Fun stuff. Jess baked a dozen chocolate chip cookies and Doug is grabbing some flour at the market and I'll whip up some banana bread and bring it over a little bit later.

I think it is sad that the car wash is on a day that is chilly and overcast. Geoff's boy scout troop tried for three straight weekends to have a car wash and every Saturday it has rained miserably. Today it isn't raining but it is cold and windy and I feel bad for the kids. They're not gonna make a lot of money.

On Thursday night they're having a fundraiser of Guitar Hero competition... I think I'll come home from work and take Geoff and he'll beat everyone and embarass Jessica. Ha!

So yeah. Now it is Sunday Morning. We totally overslept church. Normally our Human Alarm Clock is up at no later than 8am on a Sunday (that would be Geoff) or dogs are begging to be let out at 6am. This morning, dogs slept fitfully and deeply all morning long, and Geoff decided that this morning was a good morning to get up and pee, and then go back and read quietly in his room. So instead of stomping past my room and waking us up, and going to the room below us to play Guitar Hero at top volumes, he was very quiet and sweet and ... yeah. Next thing we knew it was 9:30am and that's not enough time for four of us to get ready to get out the door.

Anyway. Back to yesterday...

make an offerYesterday blasted past me. I made banana breads and cookies and went and helped and got my car washed. The overcast burned off and the sun came out and a lot of people stopped to get cleaned up and buy cookies and such. A lot of them were strangers... not just moms and dads all showing up to make a donation.

I like Jess' cohorts and most of them seem to be amazing students with kind and wonderful hearts. It was fun.

We were packing up to leave and a car drives past with some baseball player high school boys in it. They yelled out the window "Español RULES!!!"

So we all looked at each other like "Yeah Right!"

I said "Wahhhht? If Español rules so much, where are YOU taking YOUR student exchange trip?"

Jessica said "Lawrence." Everyone cracked up falling down laughing, including her teacher. It was really really funny.

For those not from around here, Lawrence is a rather heavily spanish-speaking city. They call the high school "Yo, Miss" high because a lot of the kids don't speak a lot of English and that's how they get the attention of their teachers. Jess scored with her little joke and we continued cleaning up. We had so many leftover baked goods that we donated them to the softball team to sell at their fundraiser at 2pm. They seemed blown away and ... rather touched. I liked it. Made me feel all good inside.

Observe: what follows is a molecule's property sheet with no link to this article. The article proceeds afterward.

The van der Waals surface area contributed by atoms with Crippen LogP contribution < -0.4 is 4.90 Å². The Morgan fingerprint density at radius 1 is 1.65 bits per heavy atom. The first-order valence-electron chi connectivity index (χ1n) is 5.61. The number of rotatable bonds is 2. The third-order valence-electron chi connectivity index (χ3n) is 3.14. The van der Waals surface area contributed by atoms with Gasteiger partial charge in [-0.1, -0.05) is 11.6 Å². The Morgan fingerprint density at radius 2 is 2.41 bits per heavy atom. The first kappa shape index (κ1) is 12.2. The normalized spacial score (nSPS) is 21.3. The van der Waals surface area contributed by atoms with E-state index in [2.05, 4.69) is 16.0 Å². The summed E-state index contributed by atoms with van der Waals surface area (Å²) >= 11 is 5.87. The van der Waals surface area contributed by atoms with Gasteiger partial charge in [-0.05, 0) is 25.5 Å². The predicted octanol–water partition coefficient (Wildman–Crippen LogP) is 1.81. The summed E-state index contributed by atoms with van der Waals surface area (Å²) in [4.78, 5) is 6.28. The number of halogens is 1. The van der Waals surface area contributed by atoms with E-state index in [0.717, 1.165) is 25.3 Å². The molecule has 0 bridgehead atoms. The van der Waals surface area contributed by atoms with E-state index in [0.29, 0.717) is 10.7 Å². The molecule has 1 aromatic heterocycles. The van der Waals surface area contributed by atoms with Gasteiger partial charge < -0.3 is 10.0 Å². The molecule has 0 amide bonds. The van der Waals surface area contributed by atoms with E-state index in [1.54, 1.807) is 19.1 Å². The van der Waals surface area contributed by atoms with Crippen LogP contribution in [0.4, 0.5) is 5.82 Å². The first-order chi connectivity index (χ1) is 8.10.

When we got home Doug was "turning over" the island. We have this plot of land with two sad evergreen trees in the middle of it. It is where all the ground bees are hiding. So for two years now we've been wondering what to do with the island... and Doug figured perennial wildflowers that will just kind of take care of themselves and live in rough conditions (it's a corner plot and road dirt and fleh end up all over the island each year) would be best.

He was going to rent a rototiller, but went out with a mean rake and a lot of determination. It took him a couple hours, Geoff and I each took a turn. I went behind him with The Garden Claw (rawr!) and pulled out the clumps of grass that didn't want to come out when he raked. Geoff helped a lot and then the men went out and tossed the wildflower seeds that we got from American Meadows online. We're not sure how it is going to turn out, or if it is going to even work. But whatever happens, hopefully it'll look much nicer than it does now.

Doug also bought blueberry bushes and black raspberry bushes. At our last house we had several wild bushes (which I notice the new owner has torn out completely, which is sad) and every summer we'd be out there picking pints daily to chuck into pancakes or just eat while sitting on the porch. I miss that, and he does too... so he figured we'd start that up here and get it going. Hopefully in a couple of years they'll yield a lot of tasty fruit for us.